You’ve decided: It’s the final straw.
You’ve given them chances to redeem themselves but enough is enough and you just don’t trust them anymore.
When does that point come for you?
As a country, we’ve seen examples over the past 18 months coming from many people in the spotlight. including some MPs, whose behaviour or decision making has caused frustration in varying degrees. Covid has taken its toll in more ways than one, and breaking the rules, going behind our backs or believing they won’t get found out, is behaviour we’re not willing to ignore. We’ve come too far and expect better.
It’s difficult to trust when:
We were asked to stay at home, but then Dominic Cummings seemingly went for a drive to Barnard Castle.
We were unable to go on holiday, because Boris Johnson left the borders open, allowing for new Covid variants to come in and cause case numbers to rise.
We can’t hug a relative, but Matt Hancock can have a sneaky snog behind a door with someone. And she’s not family.
There have been people from the worlds of TV, sport and celebrity who have been forced to apologise because they’ve been caught out breaking the rules,.
And only because they’ve been caught out. The truth is, there are people everywhere who bend or break the rules
They may have their reasons why, but perception is everything, especially when you’re in the spotlight. And now, minds have been made up.
On a national scale, we could choose not to trust anything these people say anymore and do what the heck we like. And no doubt, some of you will.
But what about people closer to us - how tolerant are you then when you feel let down?
One thing I know for sure is that trust is a very personal matter, and we all measure trustworthiness using a different barometer.
You might give someone you love a second, third or fourth chance because you love them and think you know them. But with people you don’t know too well, it could be one let-down and then boom! It’s game over.
In fact, sometimes we even decide that we don’t trust a person based on how they look, or our perception of them. You just get a hunch, don’t you?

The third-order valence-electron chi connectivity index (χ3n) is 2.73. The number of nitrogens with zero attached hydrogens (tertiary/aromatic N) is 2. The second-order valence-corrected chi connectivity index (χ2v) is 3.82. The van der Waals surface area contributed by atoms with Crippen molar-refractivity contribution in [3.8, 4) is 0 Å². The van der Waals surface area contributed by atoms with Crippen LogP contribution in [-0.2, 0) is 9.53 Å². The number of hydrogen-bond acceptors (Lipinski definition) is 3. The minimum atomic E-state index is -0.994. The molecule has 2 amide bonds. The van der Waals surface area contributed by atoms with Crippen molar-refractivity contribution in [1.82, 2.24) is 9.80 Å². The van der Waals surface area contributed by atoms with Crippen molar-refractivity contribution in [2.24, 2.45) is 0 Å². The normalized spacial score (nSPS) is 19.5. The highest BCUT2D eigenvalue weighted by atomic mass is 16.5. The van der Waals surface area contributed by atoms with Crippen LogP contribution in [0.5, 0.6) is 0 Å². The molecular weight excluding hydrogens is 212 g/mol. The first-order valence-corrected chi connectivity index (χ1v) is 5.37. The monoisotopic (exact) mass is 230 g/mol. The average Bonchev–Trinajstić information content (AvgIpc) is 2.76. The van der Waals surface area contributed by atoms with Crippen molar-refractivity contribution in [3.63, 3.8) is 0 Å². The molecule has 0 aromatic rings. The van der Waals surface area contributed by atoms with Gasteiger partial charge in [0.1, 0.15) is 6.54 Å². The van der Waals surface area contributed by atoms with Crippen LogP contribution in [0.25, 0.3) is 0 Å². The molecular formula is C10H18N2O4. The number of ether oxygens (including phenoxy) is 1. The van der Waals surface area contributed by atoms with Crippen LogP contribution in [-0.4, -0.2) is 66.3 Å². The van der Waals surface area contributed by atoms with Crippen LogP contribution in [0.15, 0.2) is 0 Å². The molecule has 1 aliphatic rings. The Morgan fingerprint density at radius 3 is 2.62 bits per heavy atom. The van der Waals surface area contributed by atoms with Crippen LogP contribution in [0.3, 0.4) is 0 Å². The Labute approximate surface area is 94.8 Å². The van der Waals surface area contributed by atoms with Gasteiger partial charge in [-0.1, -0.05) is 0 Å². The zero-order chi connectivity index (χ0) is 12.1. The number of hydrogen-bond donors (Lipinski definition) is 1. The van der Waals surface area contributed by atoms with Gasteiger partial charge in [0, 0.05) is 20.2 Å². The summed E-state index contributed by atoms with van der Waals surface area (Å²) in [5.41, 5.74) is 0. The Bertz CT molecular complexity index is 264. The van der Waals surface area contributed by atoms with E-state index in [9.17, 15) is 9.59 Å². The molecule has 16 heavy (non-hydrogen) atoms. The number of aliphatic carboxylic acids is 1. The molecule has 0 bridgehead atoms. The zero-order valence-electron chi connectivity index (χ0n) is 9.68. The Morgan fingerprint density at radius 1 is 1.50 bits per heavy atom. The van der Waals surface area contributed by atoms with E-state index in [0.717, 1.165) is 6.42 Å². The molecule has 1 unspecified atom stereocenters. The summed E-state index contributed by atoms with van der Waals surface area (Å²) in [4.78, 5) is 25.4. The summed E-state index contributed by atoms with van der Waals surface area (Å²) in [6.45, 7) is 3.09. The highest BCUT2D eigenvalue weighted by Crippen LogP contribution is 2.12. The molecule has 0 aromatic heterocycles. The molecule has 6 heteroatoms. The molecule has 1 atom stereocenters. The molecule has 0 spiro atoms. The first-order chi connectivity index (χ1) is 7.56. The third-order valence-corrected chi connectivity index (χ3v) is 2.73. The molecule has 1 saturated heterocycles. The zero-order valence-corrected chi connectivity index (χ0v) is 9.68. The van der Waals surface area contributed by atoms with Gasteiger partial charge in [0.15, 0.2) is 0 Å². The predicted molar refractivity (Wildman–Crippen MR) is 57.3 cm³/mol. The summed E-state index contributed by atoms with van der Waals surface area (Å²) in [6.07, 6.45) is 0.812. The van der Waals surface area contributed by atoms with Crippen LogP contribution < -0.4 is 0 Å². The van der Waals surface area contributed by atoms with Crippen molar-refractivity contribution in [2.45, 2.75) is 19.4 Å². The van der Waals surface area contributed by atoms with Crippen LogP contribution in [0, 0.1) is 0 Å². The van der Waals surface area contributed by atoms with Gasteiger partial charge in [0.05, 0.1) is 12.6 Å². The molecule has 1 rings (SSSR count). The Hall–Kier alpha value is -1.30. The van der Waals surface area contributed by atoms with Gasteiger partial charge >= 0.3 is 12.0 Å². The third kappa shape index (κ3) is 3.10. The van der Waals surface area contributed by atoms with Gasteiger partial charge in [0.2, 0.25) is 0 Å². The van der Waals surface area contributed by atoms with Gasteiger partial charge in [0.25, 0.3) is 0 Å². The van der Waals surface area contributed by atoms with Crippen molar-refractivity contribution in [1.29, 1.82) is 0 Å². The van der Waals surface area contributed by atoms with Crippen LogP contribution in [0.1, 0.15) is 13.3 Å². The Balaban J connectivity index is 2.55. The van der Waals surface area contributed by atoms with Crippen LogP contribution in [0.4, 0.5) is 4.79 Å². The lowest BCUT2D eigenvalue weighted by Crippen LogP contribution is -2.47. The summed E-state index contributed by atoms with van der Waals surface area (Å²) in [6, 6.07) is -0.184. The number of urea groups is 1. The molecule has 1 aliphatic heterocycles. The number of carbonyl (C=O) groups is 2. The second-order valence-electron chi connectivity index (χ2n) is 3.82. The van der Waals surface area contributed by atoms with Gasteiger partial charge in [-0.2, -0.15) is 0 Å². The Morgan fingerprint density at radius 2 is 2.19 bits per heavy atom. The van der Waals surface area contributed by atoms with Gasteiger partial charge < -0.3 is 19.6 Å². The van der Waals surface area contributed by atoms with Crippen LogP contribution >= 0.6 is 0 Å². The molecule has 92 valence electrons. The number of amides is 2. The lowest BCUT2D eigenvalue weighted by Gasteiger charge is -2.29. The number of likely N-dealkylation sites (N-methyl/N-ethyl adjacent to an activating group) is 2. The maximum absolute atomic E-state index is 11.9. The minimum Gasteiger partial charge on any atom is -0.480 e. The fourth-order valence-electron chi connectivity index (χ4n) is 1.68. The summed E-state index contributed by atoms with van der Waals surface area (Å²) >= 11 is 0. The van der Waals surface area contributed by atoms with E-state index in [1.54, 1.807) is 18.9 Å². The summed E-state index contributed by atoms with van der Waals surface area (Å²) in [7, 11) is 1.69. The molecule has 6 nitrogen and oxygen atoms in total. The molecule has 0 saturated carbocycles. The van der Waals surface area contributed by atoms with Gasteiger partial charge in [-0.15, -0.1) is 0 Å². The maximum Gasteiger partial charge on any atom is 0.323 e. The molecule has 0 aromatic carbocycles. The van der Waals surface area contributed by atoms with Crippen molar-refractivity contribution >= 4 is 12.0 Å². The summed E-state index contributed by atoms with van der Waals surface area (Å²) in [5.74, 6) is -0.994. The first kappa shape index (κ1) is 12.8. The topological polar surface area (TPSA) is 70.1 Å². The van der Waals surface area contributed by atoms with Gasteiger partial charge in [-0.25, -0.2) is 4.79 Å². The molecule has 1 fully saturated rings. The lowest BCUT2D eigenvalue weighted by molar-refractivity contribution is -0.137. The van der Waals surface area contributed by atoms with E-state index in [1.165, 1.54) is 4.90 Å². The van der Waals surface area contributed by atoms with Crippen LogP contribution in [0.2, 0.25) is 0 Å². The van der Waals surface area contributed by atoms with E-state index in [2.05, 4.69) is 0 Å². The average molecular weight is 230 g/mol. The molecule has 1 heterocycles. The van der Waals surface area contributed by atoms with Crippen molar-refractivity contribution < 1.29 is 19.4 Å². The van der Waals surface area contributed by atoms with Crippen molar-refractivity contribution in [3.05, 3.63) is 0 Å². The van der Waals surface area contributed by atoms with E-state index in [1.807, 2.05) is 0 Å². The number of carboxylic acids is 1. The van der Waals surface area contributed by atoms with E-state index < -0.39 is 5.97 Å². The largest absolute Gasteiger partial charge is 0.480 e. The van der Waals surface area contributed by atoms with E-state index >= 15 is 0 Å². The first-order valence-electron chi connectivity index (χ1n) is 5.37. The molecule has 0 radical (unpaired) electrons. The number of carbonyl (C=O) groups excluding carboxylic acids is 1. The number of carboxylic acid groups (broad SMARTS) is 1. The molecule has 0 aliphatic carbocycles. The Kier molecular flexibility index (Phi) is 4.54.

And yes, other people could think the same about you, so how can you make yourself more trustworthy?
Here are 3 ways:
1. Be upfront and honest
If you’ve done something wrong, own up.
Why hide it if the relationship is important to you? And no, you can’t have your cake and eat it - your partner won’t be happy if you’re having an affair.
You destroy the trust that they, your family and even friends have in you if you choose not to be honest. And be aware that Karma has a way of hitting back so if you think you can lie and get away with it, you won’t.
Whether you are in a position of power or whether it’s family or friends - just be honest (before you get caught out).
2. Do what you say you’ll do
Keep your promises.
There’s nothing worse than listening to someone talking up the importance of sticking to the game plan, and not doing it themselves. You’ll have met people like this - they come from all walks of life.
These ‘do as I say not as a I do’ characters incite anger, they immediately lose respect and face ridicule long term for their double-crossing behaviour.
Reputation and trust take a while to build but can be shattered overnight. If you’re changing the rules, they should apply to everyone, not just you.
3. Be consistent
Keeping it going, even during the tough times, speaks volumes about you.
You are giving people more reasons to believe that you can be trusted long term, that you are reliable and that if you’re struggling or need help - you’ll say something.
When we put our trust in someone, we want the comfort of knowing they will be loyal, that they’ll do the right thing. The disappointment we feel when we’re let down hits us hard.
Yes, being consistent takes effort. And that’s why it builds trust.
Doing just one of the above is unlikely to build deep and meaningful trust. You need to do (at least) all three.
Having said all of that, no one knows what goes on behind closed doors (unless there’s a camera on them, Matt). So, are we too quick to judge?
Yes, I think sometimes we are, which is why listening to the story in full first is important; allow the person who has broken your trust the opportunity to explain.
We all make mistakes, and only you can decide if a person is worth forgiving and moving forward with (as I think Boris would rather have done with Matt) or whether you believe the breaking of trust is so severe, that the damage is irreparable. And in Matt’s case, for all the anger we might feel from a distance, I’m sure the families involved feel far worse.
Covid has taught us many lessons, and, courtesy of Matt Hancock, the importance of trust is the latest.
Be a trust builder, not a trust breaker.
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